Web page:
June 2017
Volume 58, Issue 8
Open Access
ARVO Annual Meeting Abstract  |   June 2017
Deletion of GLUT1 in mouse lens epithelium leads to cataract formation
Author Affiliations & Notes
  • Aditi Swarup
    Cell Biology and Regenerative Medicine, Thomas Jefferson University, Philadelphia, Pennsylvania, United States
  • Arturo Bravo-Nuevo
    Pathology, Anatomy and Cell Biology, Thomas Jefferson University, Philadelphia, Pennsylvania, United States
  • Jamie Soto
    Fraternal Order of Eagles Diabetes Research Center, University of Iowa, Iowa City, Iowa, United States
    Endocrinology and Metabolism, Carver College of Medicine, University of Iowa, Iowa City, Iowa, United States
  • E. Dale Abel
    Fraternal Order of Eagles Diabetes Research Center, University of Iowa, Iowa City, Iowa, United States
    Endocrinology and Metabolism, Carver College of Medicine, University of Iowa, Iowa City, Iowa, United States
  • Brent A Bell
    Cole Eye Institute, Cleveland Clinic, Cleveland, Ohio, United States
  • Neal Peachey
    Cole Eye Institute, Cleveland Clinic, Cleveland, Ohio, United States
    Louis Stokes Cleveland VA Medical Center, Cleveland, Ohio, United States
  • Paul G FitzGerald
    Cell Biology and Human Anatomy, U.C. Davis, Davis, California, United States
  • Nancy J Philp
    Pathology, Anatomy and Cell Biology, Thomas Jefferson University, Philadelphia, Pennsylvania, United States
  • Footnotes
    Commercial Relationships   Aditi Swarup, None; Arturo Bravo-Nuevo, None; Jamie Soto, None; E. Dale Abel, None; Brent Bell, None; Neal Peachey, None; Paul FitzGerald, None; Nancy Philp, None
  • Footnotes
    Support  NIH (R01 EY012042, P30 EY025585), VA (I01 BX002340), Research to Prevent Blindness.
Investigative Ophthalmology & Visual Science June 2017, Vol.58, 2038. doi:
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      Aditi Swarup, Arturo Bravo-Nuevo, Jamie Soto, E. Dale Abel, Brent A Bell, Neal Peachey, Paul G FitzGerald, Nancy J Philp; Deletion of GLUT1 in mouse lens epithelium leads to cataract formation. Invest. Ophthalmol. Vis. Sci. 2017;58(8):2038.

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      © ARVO (1962-2015); The Authors (2016-present)

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Abstract

Purpose : The ocular lens is avascular and depends on glycolysis for energy production. GLUT1, a member of the SLC2 family of glucose transporters, is polarized to the basolateral membrane of the lens epithelium (LE) suggesting it facilitates the uptake of glucose from the aqueous humor. In these studies we examined whether GLUT1 plays a critical role of maintaining metabolic homeostasis in the lens by studying effects of postnatal deletion of GLUT1 in the lens.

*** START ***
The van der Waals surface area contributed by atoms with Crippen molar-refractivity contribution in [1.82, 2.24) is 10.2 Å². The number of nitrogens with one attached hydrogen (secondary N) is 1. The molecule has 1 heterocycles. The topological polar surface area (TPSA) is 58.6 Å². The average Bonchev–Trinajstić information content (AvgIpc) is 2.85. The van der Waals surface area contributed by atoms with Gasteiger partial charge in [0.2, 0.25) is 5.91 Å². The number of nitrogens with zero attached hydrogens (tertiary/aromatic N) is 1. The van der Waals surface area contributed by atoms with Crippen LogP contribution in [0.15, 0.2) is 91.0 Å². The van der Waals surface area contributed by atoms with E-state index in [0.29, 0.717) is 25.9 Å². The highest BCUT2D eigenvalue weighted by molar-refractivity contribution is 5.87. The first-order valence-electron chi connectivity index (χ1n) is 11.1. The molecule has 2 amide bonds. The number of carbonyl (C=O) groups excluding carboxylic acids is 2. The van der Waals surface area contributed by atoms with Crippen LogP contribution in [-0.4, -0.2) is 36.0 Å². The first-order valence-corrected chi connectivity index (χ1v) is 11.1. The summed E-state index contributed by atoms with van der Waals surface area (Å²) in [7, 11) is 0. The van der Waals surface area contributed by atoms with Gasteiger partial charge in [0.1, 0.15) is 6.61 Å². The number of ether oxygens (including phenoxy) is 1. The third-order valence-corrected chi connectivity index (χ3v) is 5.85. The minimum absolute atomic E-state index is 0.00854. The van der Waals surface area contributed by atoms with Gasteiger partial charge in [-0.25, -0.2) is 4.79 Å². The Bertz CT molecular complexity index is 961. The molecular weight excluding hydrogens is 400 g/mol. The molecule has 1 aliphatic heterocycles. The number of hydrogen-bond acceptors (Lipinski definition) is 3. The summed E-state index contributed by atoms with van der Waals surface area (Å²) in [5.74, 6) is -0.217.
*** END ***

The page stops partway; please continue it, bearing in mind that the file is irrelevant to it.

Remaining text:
Methods : In situ hybridyzation and immunolabeling were used to determine the expression and subcellular localization of GLUT1 in the lens. GLUT1 was knocked out of LE by crossing transgenic mice expressing Cre under control of the GFAP promoter with Glut1Flox/Flox mice to generate Tg-GFAP-cre:Glut1Flox/Flox mice. It has been previously reported that GFAP is present in the LE. All mice were of C57BL/6 strain. Because GFAP is also expressed in Müller glial cells (MGCs), we crossed the Glut1Flox/Flox line with PDGFR-Cre animals, as this transgene targets Cre expression to MGCs but not the lens. Optical Coherence Tomography (OCT) was used to monitor the cataract formation over the course of 6 months. ATP and lactate were measured using commercially available kits. Fluorescently labeled glucose (2-NBDG) was used to check glucose uptake by the lens.

Results : There was a progressive loss of GLUT1 expression in the Tg-GFAP-cre:Glut1Flox/Flox lens as a function of age. Opacity in the lens was first detected by visual observation and by OCT changes at 2.8 months and cataract formation was temporally correlated with GLUT1 deficiency. In the Tg-GFAP-cre:Glut1Flox/Flox lens, secondary fiber cells failed to elongate and migrate properly and nuclei were not cleared from these cells. With age, the number of disorganized fiber cells increased and in some instances the capsule was disrupted. These changes were not noted in the lenses of Tg-PDGFR-cre:Glut1Flox/Flox mice. ATP and lactate levels were significantly lower in lenses from 3.6 month old Tg-GFAP-cre:Glut1Flox/Flox mice as compared to their age-matched controls. Also, LE in these mice showed diminished 2-NBDG uptake.

Conclusions : Glucose transport into the LE is required to maintain lens transparency. In the mouse, this glucose transport is achieved via the GLUT1 transporter. Dysregulation of GLUT1 could play a role in hypoglycemia-induced and inherited cataract conditions.

This is an abstract that was submitted for the 2017 ARVO Annual Meeting, held in Baltimore, MD, May 7-11, 2017.

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